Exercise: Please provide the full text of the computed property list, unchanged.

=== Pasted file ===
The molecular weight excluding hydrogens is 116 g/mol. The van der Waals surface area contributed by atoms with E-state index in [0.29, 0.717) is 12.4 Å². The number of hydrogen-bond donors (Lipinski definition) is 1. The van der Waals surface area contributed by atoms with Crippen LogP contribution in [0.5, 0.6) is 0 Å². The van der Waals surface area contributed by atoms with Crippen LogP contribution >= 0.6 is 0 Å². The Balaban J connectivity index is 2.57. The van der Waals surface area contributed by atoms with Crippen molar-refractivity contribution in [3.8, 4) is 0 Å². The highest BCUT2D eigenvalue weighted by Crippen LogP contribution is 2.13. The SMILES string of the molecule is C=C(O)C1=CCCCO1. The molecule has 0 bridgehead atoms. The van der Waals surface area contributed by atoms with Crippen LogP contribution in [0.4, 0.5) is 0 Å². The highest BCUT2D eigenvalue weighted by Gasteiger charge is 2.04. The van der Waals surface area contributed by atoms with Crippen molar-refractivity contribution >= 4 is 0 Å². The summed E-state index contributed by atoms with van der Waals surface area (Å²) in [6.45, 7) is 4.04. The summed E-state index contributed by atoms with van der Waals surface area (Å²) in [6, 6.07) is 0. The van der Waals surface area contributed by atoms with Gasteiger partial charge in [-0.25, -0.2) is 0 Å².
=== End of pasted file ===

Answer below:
The molecular weight excluding hydrogens is 116 g/mol. The van der Waals surface area contributed by atoms with E-state index in [0.29, 0.717) is 12.4 Å². The number of hydrogen-bond donors (Lipinski definition) is 1. The van der Waals surface area contributed by atoms with Crippen LogP contribution in [0.5, 0.6) is 0 Å². The van der Waals surface area contributed by atoms with Crippen LogP contribution >= 0.6 is 0 Å². The Balaban J connectivity index is 2.57. The van der Waals surface area contributed by atoms with Crippen molar-refractivity contribution in [3.8, 4) is 0 Å². The highest BCUT2D eigenvalue weighted by Crippen LogP contribution is 2.13. The SMILES string of the molecule is C=C(O)C1=CCCCO1. The molecule has 0 bridgehead atoms. The van der Waals surface area contributed by atoms with Crippen LogP contribution in [0.4, 0.5) is 0 Å². The highest BCUT2D eigenvalue weighted by Gasteiger charge is 2.04. The van der Waals surface area contributed by atoms with Crippen molar-refractivity contribution >= 4 is 0 Å². The summed E-state index contributed by atoms with van der Waals surface area (Å²) in [6.45, 7) is 4.04. The summed E-state index contributed by atoms with van der Waals surface area (Å²) in [6, 6.07) is 0. The van der Waals surface area contributed by atoms with Gasteiger partial charge in [-0.25, -0.2) is 0 Å².